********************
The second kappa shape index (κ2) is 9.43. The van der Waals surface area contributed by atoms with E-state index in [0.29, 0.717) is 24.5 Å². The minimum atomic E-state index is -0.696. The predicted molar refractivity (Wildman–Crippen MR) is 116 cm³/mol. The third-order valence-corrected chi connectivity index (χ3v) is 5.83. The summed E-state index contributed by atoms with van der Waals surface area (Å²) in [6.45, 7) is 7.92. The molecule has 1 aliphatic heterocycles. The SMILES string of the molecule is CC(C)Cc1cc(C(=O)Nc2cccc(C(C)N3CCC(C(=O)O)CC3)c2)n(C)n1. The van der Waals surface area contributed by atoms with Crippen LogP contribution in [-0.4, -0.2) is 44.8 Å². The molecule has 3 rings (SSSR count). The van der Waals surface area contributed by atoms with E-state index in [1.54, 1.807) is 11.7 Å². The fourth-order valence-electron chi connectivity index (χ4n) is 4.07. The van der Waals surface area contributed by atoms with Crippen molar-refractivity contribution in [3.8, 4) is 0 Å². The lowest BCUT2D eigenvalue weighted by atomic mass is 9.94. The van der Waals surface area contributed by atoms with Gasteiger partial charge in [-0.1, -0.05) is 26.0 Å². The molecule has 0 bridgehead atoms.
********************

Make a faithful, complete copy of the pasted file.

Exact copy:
The second kappa shape index (κ2) is 9.43. The van der Waals surface area contributed by atoms with E-state index in [0.29, 0.717) is 24.5 Å². The minimum atomic E-state index is -0.696. The predicted molar refractivity (Wildman–Crippen MR) is 116 cm³/mol. The third-order valence-corrected chi connectivity index (χ3v) is 5.83. The summed E-state index contributed by atoms with van der Waals surface area (Å²) in [6.45, 7) is 7.92. The molecule has 1 aliphatic heterocycles. The SMILES string of the molecule is CC(C)Cc1cc(C(=O)Nc2cccc(C(C)N3CCC(C(=O)O)CC3)c2)n(C)n1. The van der Waals surface area contributed by atoms with Crippen LogP contribution in [-0.4, -0.2) is 44.8 Å². The molecule has 3 rings (SSSR count). The van der Waals surface area contributed by atoms with E-state index in [1.54, 1.807) is 11.7 Å². The fourth-order valence-electron chi connectivity index (χ4n) is 4.07. The van der Waals surface area contributed by atoms with Crippen molar-refractivity contribution in [3.8, 4) is 0 Å². The lowest BCUT2D eigenvalue weighted by atomic mass is 9.94. The van der Waals surface area contributed by atoms with Gasteiger partial charge in [-0.1, -0.05) is 26.0 Å². The molecule has 0 bridgehead atoms.